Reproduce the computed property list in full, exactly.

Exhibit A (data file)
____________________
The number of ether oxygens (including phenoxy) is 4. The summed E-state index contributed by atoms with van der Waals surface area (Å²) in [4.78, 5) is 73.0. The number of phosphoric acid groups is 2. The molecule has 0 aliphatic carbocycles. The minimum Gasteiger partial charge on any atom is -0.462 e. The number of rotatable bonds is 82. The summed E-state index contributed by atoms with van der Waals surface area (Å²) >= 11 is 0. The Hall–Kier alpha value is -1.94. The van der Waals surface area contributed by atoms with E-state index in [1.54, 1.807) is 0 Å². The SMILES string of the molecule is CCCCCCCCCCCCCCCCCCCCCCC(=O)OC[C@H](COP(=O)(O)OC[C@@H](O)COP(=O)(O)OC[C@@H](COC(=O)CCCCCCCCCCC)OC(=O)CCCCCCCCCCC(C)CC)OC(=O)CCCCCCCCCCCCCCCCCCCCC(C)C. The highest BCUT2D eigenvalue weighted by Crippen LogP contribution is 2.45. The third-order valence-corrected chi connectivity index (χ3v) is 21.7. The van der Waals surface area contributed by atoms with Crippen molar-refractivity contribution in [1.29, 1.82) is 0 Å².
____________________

The number of ether oxygens (including phenoxy) is 4. The summed E-state index contributed by atoms with van der Waals surface area (Å²) in [4.78, 5) is 73.0. The number of phosphoric acid groups is 2. The molecule has 0 aliphatic carbocycles. The minimum Gasteiger partial charge on any atom is -0.462 e. The number of rotatable bonds is 82. The summed E-state index contributed by atoms with van der Waals surface area (Å²) >= 11 is 0. The Hall–Kier alpha value is -1.94. The van der Waals surface area contributed by atoms with E-state index in [1.54, 1.807) is 0 Å². The SMILES string of the molecule is CCCCCCCCCCCCCCCCCCCCCCC(=O)OC[C@H](COP(=O)(O)OC[C@@H](O)COP(=O)(O)OC[C@@H](COC(=O)CCCCCCCCCCC)OC(=O)CCCCCCCCCCC(C)CC)OC(=O)CCCCCCCCCCCCCCCCCCCCC(C)C. The highest BCUT2D eigenvalue weighted by Crippen LogP contribution is 2.45. The third-order valence-corrected chi connectivity index (χ3v) is 21.7. The van der Waals surface area contributed by atoms with Crippen molar-refractivity contribution in [1.29, 1.82) is 0 Å².